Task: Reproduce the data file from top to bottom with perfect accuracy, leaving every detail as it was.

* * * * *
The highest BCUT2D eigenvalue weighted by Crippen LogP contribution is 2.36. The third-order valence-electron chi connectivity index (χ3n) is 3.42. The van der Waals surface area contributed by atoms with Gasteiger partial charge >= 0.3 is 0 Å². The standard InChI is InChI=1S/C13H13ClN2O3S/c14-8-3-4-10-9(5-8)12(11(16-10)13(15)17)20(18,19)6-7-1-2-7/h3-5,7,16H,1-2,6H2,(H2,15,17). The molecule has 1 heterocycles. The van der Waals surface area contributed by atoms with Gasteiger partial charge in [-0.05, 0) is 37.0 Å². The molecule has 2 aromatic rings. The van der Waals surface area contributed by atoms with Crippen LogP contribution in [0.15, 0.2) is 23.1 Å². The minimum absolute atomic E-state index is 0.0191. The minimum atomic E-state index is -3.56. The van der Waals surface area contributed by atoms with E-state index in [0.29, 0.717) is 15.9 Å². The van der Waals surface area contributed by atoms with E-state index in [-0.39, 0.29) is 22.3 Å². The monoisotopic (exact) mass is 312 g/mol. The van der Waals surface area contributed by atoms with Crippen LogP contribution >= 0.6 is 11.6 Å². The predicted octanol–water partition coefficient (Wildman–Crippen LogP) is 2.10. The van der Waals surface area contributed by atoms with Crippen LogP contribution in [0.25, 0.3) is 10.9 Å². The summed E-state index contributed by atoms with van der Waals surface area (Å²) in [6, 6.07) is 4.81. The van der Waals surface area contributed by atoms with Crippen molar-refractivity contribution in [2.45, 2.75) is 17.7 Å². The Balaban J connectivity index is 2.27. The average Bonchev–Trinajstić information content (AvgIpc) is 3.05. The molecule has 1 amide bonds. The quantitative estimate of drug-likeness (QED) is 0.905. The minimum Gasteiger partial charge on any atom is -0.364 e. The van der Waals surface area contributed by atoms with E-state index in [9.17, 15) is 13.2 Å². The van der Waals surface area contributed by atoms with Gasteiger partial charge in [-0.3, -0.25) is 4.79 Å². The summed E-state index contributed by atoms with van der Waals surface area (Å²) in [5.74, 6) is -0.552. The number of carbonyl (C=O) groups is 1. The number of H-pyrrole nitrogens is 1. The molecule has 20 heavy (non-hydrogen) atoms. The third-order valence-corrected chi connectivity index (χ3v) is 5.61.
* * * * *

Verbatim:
The highest BCUT2D eigenvalue weighted by Crippen LogP contribution is 2.36. The third-order valence-electron chi connectivity index (χ3n) is 3.42. The van der Waals surface area contributed by atoms with Gasteiger partial charge >= 0.3 is 0 Å². The standard InChI is InChI=1S/C13H13ClN2O3S/c14-8-3-4-10-9(5-8)12(11(16-10)13(15)17)20(18,19)6-7-1-2-7/h3-5,7,16H,1-2,6H2,(H2,15,17). The molecule has 1 heterocycles. The van der Waals surface area contributed by atoms with Gasteiger partial charge in [-0.05, 0) is 37.0 Å². The molecule has 2 aromatic rings. The van der Waals surface area contributed by atoms with Crippen LogP contribution in [0.15, 0.2) is 23.1 Å². The minimum absolute atomic E-state index is 0.0191. The minimum atomic E-state index is -3.56. The van der Waals surface area contributed by atoms with E-state index in [0.29, 0.717) is 15.9 Å². The van der Waals surface area contributed by atoms with E-state index in [-0.39, 0.29) is 22.3 Å². The monoisotopic (exact) mass is 312 g/mol. The van der Waals surface area contributed by atoms with Crippen LogP contribution >= 0.6 is 11.6 Å². The predicted octanol–water partition coefficient (Wildman–Crippen LogP) is 2.10. The van der Waals surface area contributed by atoms with Crippen LogP contribution in [0.25, 0.3) is 10.9 Å². The summed E-state index contributed by atoms with van der Waals surface area (Å²) in [6, 6.07) is 4.81. The van der Waals surface area contributed by atoms with Crippen molar-refractivity contribution in [2.45, 2.75) is 17.7 Å². The Balaban J connectivity index is 2.27. The average Bonchev–Trinajstić information content (AvgIpc) is 3.05. The molecule has 1 amide bonds. The quantitative estimate of drug-likeness (QED) is 0.905. The minimum Gasteiger partial charge on any atom is -0.364 e. The van der Waals surface area contributed by atoms with E-state index in [9.17, 15) is 13.2 Å². The van der Waals surface area contributed by atoms with Gasteiger partial charge in [-0.3, -0.25) is 4.79 Å². The summed E-state index contributed by atoms with van der Waals surface area (Å²) in [5.74, 6) is -0.552. The number of carbonyl (C=O) groups is 1. The number of H-pyrrole nitrogens is 1. The molecule has 20 heavy (non-hydrogen) atoms. The third-order valence-corrected chi connectivity index (χ3v) is 5.61.